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August 6, 2008

Bag Lady, Technologist

In 2006, IBM instituted a "worldwide policy, built on IBM's long-standing practices of high quality patents," disavowing "business methods without technical merit." 7,407,089, granted to IBM, issued yesterday, claims storing customer preference for paper or plastic bags. So, when you go to the supermarket and make your bagging selection, feel assured, whichever way you choose, it has "technical merit."

Posted by Patent Hawk at August 6, 2008 11:39 AM | Patents In Business


So when a check-out clerk who knows me sees my face ("customer identifier") and remembers ("retrieving available container packaging preference information") that I always ask for paper (and he knows it's one of the two choices), and then acts accordingly even without asking me, then he infringes the claim? And (a second question) it wasn't known by others to so behave in this country before the established invention date of the applicant?

37 CFR 10.18:

(b) By presenting to the Office (whether by signing, filing, submitting, or later advocating) any paper, the party presenting such paper, whether a practitioner or non-practitioner, is certifying that -
(2) To the best of the party’s knowledge, information and belief, formed after an inquiry reasonable under the circumstances, that -
(ii) The claims and other legal contentions therein are warranted by existing law or by a nonfrivolous argument for the extension, modification, or reversal of existing law or the establishment of new law;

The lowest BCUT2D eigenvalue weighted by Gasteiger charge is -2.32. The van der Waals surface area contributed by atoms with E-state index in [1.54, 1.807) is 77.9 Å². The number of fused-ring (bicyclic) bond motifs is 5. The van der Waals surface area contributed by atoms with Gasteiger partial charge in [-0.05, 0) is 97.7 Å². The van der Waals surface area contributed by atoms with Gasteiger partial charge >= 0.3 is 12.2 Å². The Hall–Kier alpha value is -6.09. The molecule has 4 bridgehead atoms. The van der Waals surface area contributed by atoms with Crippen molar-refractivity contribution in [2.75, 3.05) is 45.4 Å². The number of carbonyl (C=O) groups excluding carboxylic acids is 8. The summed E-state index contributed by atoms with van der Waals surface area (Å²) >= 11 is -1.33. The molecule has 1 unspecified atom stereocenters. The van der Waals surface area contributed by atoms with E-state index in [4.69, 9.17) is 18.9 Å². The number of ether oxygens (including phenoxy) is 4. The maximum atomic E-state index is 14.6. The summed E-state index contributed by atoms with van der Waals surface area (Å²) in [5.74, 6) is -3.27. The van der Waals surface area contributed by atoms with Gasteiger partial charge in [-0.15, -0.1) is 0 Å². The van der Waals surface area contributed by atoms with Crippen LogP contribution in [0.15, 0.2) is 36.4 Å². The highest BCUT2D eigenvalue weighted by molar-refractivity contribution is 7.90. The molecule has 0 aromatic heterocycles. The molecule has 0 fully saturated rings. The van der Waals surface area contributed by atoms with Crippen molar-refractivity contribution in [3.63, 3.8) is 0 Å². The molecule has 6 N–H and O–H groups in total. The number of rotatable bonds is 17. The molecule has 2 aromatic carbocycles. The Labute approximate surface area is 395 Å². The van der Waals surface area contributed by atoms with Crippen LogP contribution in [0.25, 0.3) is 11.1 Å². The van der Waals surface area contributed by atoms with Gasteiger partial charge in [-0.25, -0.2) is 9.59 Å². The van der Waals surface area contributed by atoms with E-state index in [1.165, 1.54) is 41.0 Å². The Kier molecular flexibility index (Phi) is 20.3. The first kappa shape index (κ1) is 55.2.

Violations of any of paragraphs (b)(2)(i) through (iv) of this section are, after notice and reasonable opportunity to respond, subject to such sanctions as deemed appropriate by the Commissioner, or the Commissioner’s designee, which may include, but are not limited to, any combination of -
(1) Holding certain facts to have been established;
(2) Returning papers;
(3) Precluding a party from filing a paper, or presenting or contesting an issue;
(4) Imposing a monetary sanction;
(5) Requiring a terminal disclaimer for the period of the delay; or
(6) Terminating the proceedings in the Patent and Trademark Office.
(d) Any practitioner violating the provisions of this section may also be subject to disciplinary action. See § 10.23(c)(15).

Posted by: NIPRA anonymous at August 6, 2008 12:22 PM

Way back in "Happy Days", when I worked the check-out counter, certain customers had a definite preference for packaging their groceries in discarded grocery cartons, and I was rewarded with a swift kick (or verbal abuse) if I were to forget and open up a paper bag. Who is the person of ordinary skill in the art in this instance? This patent should have been subject to peer review.

Posted by: Joe Breimayer at August 6, 2008 12:39 PM

You are correct, NIPRA anonymous -

The only independent claim does not necessarily involve a computer.

1. A method of determining a customer's packaging preference in a conventional point-of-sale retail location, wherein the point-of-sale retail location includes a person who performs the packaging of items purchased in the point-of-sale retail location for the customer, comprising the steps of: identifying the customer using a customer identifier; and retrieving available container packaging preference information for the purchased items using the customer identifier for the identified customer.

The customer identifier might be the customer's face. And the claimed retrieval might be from the bagger's memory.